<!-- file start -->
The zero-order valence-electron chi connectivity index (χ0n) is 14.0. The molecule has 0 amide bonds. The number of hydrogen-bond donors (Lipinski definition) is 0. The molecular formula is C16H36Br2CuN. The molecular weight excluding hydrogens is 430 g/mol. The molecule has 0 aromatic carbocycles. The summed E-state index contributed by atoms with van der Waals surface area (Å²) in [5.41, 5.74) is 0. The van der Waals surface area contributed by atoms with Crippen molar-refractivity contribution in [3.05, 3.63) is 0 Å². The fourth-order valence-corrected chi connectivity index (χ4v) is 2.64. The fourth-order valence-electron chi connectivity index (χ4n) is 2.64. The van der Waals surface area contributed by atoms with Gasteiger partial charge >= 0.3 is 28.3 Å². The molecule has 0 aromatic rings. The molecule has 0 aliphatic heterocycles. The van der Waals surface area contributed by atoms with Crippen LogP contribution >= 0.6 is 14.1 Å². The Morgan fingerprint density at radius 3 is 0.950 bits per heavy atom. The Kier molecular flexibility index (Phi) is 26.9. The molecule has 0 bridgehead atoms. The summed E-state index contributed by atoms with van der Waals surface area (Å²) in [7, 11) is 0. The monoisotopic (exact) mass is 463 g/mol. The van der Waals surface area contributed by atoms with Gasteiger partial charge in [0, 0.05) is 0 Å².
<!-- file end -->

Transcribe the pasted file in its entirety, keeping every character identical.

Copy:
The zero-order valence-electron chi connectivity index (χ0n) is 14.0. The molecule has 0 amide bonds. The number of hydrogen-bond donors (Lipinski definition) is 0. The molecular formula is C16H36Br2CuN. The molecular weight excluding hydrogens is 430 g/mol. The molecule has 0 aromatic carbocycles. The summed E-state index contributed by atoms with van der Waals surface area (Å²) in [5.41, 5.74) is 0. The van der Waals surface area contributed by atoms with Crippen molar-refractivity contribution in [3.05, 3.63) is 0 Å². The fourth-order valence-corrected chi connectivity index (χ4v) is 2.64. The fourth-order valence-electron chi connectivity index (χ4n) is 2.64. The van der Waals surface area contributed by atoms with Gasteiger partial charge >= 0.3 is 28.3 Å². The molecule has 0 aromatic rings. The molecule has 0 aliphatic heterocycles. The van der Waals surface area contributed by atoms with Crippen LogP contribution >= 0.6 is 14.1 Å². The Morgan fingerprint density at radius 3 is 0.950 bits per heavy atom. The Kier molecular flexibility index (Phi) is 26.9. The molecule has 0 bridgehead atoms. The summed E-state index contributed by atoms with van der Waals surface area (Å²) in [7, 11) is 0. The monoisotopic (exact) mass is 463 g/mol. The van der Waals surface area contributed by atoms with Gasteiger partial charge in [0, 0.05) is 0 Å².